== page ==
- Collections: After charging off your debt, your lender might sell or transfer it to a debt collection agency if they weren’t able to cover their losses by selling your property. This will cause a collection account to appear on your credit report.
How long does a voluntary surrender stay on your credit report?
Like most negative items, all repossessions stay on your credit report for seven years, starting from the date your lender reported your first late payment. 5 Voluntary and involuntary repos aren’t different in this respect.
Pros and cons of voluntary repossession
In general, if you can avoid a repo, you should do so. However, if you can’t, a voluntary repo will almost always be better than an involuntary one.
Before making a decision, take some time to consider both the advantages and disadvantages of voluntary repossession.
Pros of voluntary surrender
Voluntary repossession has three key advantages:
- You save money: If you don’t do anything about a defaulted loan and your creditor forcibly seizes your property, you’ll usually have to pay the towing fee. You can avoid this fee with voluntary surrender.
- It’s more convenient: If your auto lender decides to repossess your car, they don’t need to notify you—they can even use GPS tracking devices to find and tow your car. 6 You can generally avoid a lot of stress with voluntary surrender because you get to choose when and where to hand your property over.
- Lenders prefer it: As mentioned, most lenders (as well as the credit scoring models) treat voluntary repossession more favorably than involuntary repossession. If you can’t avoid the repo entirely, surrendering your property may protect your credit at least a little bit. It will also make your former lender more favorably disposed to you if you try to buy your car back after the repossession.
Cons of voluntary surrender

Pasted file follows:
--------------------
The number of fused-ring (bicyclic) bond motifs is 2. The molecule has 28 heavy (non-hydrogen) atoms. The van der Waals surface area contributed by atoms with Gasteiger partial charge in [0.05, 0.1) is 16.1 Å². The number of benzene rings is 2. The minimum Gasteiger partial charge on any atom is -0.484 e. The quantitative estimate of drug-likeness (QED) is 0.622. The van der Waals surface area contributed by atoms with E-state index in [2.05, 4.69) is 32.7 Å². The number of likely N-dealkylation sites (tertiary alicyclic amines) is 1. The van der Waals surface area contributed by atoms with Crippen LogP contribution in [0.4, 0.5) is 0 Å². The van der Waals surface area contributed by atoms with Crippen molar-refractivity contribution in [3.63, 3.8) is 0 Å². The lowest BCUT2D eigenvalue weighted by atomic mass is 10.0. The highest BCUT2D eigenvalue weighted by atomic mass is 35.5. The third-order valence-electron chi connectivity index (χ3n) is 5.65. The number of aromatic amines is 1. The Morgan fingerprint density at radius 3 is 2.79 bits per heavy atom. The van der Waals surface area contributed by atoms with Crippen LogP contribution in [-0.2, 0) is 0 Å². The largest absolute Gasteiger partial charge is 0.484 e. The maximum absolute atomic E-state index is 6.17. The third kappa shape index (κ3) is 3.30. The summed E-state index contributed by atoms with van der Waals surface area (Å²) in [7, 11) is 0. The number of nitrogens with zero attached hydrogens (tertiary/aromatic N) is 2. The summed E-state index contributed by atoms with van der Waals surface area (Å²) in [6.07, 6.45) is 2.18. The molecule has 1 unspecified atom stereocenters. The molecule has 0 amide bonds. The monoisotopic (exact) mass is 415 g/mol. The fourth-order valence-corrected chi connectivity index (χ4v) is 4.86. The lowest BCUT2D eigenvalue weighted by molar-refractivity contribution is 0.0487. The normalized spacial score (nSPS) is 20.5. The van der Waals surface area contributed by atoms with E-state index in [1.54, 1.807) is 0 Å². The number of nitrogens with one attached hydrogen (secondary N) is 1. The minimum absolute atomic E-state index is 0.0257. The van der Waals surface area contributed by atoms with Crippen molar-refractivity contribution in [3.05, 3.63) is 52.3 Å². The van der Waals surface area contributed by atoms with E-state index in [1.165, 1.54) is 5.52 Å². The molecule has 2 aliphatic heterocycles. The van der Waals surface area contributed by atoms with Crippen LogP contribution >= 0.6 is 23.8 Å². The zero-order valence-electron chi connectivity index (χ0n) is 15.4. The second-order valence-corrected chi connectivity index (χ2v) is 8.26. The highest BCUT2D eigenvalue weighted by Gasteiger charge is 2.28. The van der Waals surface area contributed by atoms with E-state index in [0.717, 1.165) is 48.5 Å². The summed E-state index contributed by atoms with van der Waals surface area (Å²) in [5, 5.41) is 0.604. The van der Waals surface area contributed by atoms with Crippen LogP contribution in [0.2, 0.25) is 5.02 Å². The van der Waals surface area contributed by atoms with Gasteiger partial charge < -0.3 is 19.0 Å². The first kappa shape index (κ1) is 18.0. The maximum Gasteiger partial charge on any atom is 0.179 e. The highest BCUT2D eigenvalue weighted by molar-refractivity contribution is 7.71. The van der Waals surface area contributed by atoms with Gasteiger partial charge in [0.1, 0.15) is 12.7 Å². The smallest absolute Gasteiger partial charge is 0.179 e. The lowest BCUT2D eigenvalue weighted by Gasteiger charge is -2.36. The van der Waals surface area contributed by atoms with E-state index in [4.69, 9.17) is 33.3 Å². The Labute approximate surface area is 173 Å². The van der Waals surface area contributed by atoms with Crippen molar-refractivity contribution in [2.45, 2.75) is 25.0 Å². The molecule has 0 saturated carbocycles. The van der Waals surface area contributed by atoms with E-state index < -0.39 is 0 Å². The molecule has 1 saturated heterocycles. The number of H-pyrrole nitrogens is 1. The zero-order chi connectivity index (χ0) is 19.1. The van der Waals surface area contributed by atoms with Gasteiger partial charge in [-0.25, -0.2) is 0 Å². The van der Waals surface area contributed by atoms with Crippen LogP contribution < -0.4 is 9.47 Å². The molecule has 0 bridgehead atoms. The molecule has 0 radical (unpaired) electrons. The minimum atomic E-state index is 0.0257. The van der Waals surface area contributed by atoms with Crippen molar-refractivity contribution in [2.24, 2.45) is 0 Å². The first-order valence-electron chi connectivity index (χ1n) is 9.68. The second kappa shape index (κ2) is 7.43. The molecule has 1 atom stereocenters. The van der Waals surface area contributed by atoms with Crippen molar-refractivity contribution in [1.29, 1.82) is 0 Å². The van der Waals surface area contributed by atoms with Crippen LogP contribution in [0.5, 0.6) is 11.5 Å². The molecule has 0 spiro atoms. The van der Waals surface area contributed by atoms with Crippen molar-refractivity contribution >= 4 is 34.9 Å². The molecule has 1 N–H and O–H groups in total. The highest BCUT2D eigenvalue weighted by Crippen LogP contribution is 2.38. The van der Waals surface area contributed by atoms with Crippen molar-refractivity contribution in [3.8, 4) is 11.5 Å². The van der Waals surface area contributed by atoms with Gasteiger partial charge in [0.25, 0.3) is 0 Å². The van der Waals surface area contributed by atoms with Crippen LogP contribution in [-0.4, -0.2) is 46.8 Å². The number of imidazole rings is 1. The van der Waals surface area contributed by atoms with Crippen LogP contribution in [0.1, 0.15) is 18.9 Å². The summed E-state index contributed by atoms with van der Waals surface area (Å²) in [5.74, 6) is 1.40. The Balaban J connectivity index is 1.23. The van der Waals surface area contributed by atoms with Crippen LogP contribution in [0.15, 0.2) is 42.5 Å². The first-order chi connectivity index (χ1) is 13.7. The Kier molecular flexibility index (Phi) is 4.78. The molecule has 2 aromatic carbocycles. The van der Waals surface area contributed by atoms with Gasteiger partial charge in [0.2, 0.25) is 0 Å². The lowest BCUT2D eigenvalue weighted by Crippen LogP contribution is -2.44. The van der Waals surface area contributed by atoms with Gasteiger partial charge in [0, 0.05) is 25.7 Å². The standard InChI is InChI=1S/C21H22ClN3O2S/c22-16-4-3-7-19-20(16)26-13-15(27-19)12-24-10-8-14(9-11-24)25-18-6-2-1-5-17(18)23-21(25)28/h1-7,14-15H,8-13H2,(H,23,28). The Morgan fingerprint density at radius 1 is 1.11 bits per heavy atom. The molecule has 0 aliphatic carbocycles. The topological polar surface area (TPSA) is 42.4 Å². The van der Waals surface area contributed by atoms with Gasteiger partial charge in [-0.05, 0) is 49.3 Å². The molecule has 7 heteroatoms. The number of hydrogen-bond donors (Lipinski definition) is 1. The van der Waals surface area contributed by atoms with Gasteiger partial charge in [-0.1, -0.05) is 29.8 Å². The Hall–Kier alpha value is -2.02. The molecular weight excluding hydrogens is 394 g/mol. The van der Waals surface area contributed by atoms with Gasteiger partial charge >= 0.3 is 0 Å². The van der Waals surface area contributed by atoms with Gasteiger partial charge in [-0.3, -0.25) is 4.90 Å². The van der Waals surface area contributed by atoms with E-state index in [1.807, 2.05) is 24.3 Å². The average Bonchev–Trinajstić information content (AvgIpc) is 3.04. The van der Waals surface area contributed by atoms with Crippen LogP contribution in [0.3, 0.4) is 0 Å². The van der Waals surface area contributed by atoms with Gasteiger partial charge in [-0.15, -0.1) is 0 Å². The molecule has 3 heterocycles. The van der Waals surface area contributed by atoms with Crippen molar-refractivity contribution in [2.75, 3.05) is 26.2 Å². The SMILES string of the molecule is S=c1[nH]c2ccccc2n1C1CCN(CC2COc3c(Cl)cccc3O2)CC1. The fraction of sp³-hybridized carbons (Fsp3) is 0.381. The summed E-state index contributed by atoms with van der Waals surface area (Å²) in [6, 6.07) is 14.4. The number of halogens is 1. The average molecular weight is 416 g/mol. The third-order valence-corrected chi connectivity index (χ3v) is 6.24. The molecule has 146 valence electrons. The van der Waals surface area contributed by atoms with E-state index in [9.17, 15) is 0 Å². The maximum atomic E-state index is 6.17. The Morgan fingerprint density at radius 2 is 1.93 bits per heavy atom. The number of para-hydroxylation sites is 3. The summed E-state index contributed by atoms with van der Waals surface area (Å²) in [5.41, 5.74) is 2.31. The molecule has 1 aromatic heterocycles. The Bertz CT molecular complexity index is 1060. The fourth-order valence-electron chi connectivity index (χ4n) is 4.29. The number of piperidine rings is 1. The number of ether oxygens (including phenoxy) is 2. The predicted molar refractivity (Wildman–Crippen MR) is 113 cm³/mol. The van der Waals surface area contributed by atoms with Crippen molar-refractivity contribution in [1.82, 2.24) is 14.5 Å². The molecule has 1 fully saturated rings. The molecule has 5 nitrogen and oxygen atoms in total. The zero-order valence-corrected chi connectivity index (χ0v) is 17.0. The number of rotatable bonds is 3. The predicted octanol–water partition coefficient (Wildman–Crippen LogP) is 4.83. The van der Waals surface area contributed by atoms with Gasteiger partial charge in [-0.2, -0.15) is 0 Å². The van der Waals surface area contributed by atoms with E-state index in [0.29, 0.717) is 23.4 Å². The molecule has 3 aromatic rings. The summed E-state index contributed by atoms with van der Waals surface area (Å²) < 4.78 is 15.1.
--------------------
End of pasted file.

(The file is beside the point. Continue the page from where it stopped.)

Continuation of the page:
There are also a couple of downsides to voluntarily surrendering your vehicle or another item (on top of the obvious downside that you’ll lose your property):
- Your credit score will still drop: Voluntary repossession is still a negative mark on your credit report, and willingly returning your car to your auto lender won’t spare your credit score from damage. Once your lender reports your repo to the credit bureaus, you’ll see an immediate drop in your credit score, and it might take a long time to recover.
- You’ll still have to pay the deficiency balance: If your lender isn’t able to fully compensate for their losses by selling your property, they’ll probably try to collect the rest of your debt, regardless of whether the repossession was voluntary or involuntary.
Alternatives to voluntary repossession
To make a fully informed decision, you need to know what your other options are. Here are a couple of alternatives to voluntary repossession:
- Negotiate for a new agreement: If you’re struggling to pay off your loan, try negotiating with your lender for a new repayment plan with a longer term. This generally means you’ll pay more interest in the long run, but your monthly payments will get smaller and more manageable.
- Sell the item yourself: If you sell your property on your own, you might be able to get more money back than what your lender would have gotten, which would allow you to clear a greater portion of your debt. However, you usually need to get your lender’s permission first because they have a lien on the property, which means they technically own it until you’ve fully paid off your loan.
- Try a balance transfer: If you’re struggling to pay off your loan because the interest payments are too high, you might be able to take out a new credit card with an 0% APR introductory period and use it to pay off your loan. This is known as a balance transfer. You’ll still have to pay off the same amount of debt, but this will buy you time, and if you pay it off before the introductory period ends, you won’t have to pay any interest.